Aristotle (384 to 322 BC)
I believe that Aristotle is the one who has contributed most to the fact that subsequent philosophers have not seen the basic idea. Firstly, following Plato, equals the good of man with the good of the City or the State. But as it seems to him a very ideal idea and also does not "see" the State as subject, he considers men to be subjects, every man. This election "homoegophilic" (Forgiveness for the neologism) will sacralize individuals in front of the community. And it is on the "rational" basis of all Western ethics until today. Against the intuitive norms, familiar and tribal, of the previous societies.
Aristotle will seek the purpose of Man in every man. He wonders what each man wants. And he concludes, rightly, that all men want happiness. And he deduces that Happiness is the supreme Good. That being happy is the goal or goal of men. And he takes it to another level and Happiness becomes the Good of Man.
On the other hand, Aristotle, despite his knowledge as a biologist, does not even think that Man can become extinct and less able to do something that leads to his own extinction. The ethical norms, which had been mostly laws directed to individual and group self-preservation, become moral norms, "spiritual" norms. And from being material commandments, they become moral virtues.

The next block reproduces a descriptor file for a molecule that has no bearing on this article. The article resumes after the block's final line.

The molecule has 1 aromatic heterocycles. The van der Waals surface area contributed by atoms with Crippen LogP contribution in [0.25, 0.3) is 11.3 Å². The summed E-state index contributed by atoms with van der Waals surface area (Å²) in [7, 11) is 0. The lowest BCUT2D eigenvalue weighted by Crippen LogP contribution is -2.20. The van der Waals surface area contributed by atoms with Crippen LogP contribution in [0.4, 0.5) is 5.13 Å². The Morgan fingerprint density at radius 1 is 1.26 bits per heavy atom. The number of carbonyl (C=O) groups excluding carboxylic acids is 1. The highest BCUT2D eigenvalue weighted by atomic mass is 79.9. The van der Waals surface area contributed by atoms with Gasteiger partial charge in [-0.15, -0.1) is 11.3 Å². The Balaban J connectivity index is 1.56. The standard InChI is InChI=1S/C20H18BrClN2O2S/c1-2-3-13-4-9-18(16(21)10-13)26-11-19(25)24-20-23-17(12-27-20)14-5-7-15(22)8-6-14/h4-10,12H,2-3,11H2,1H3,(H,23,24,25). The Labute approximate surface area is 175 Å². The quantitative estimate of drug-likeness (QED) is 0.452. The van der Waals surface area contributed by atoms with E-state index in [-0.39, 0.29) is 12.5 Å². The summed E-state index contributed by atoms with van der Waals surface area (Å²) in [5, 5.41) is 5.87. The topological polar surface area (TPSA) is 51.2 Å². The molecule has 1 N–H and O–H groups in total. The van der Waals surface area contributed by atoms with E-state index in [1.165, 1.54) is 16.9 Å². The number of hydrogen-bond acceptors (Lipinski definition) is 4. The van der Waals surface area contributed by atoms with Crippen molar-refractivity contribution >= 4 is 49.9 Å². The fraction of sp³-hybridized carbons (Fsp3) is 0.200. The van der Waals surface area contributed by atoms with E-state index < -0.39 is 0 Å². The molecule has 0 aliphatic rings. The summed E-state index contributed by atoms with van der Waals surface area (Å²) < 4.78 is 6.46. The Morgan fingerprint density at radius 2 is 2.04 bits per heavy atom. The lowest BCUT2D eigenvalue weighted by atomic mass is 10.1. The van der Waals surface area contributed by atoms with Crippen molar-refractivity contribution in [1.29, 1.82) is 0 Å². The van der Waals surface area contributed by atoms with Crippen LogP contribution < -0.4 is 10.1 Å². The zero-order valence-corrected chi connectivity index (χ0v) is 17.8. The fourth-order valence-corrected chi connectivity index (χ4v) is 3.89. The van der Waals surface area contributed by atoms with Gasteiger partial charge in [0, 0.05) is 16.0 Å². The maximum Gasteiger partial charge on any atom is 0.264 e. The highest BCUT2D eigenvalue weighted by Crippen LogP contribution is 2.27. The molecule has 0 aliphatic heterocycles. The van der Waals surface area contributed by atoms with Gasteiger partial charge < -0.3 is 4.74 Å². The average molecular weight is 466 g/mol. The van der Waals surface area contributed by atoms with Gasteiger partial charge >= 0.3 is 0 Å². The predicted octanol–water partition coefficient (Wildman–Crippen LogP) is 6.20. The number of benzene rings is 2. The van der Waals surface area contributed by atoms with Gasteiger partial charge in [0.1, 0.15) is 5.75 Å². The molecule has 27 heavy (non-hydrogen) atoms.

Aristotle does not come to discover what is the happiness to which we all tend. Nor what is the main virtue for trying to get it. But he began the practice of seeking the foundation of ethics in individuals, who are, for him and for all philosophers, the ethical subjects. Which is true. But it is not the individuals who have said, nor can say, what is the Good of Man, of Humanity, nor of the men themselves as members of humanity. It is as if a soccer player is asked what his personal goal is. He will say that to earn money and fame. But that is not his purpose as a player. His purpose as a player matches that of the team he is part of: winning the matches. That is Aristotle's mistake.
For Plato the Good was primary the good of the State, which usually coincides with the welfare of the citizens. For Aristotle, the primary good was the indefinite happiness of citizens. Without realizing that, in order for citizens to be, they need a society, a State. And for being happy the virtue to practice individually is fair coexistence, extended altruism, collaborating so that the rest of the citizens have the greatest possible welfare. Which is the best strategy for a strong and sustainable State to exist.
Aristotle, with all his wisdom, did not know how to see the Man as a subject and consecrated individualism. Which has been excellent for intellectual and technical progress but has hidden reason the priority objective of Man as humanity, as Sapiens. I believe that this is the main point of why later philosophers and theologians continued to see men only as individuals, without realizing that they took away their main quality: that of being part of a team whose primary vital purpose is to conserve and transmit -until who knows when and why- the life they have in their hands.
In any case, it seems that Aristotle, besides being wise, was a well-intentioned man. My best memories. And possibly we are still in time to rectify.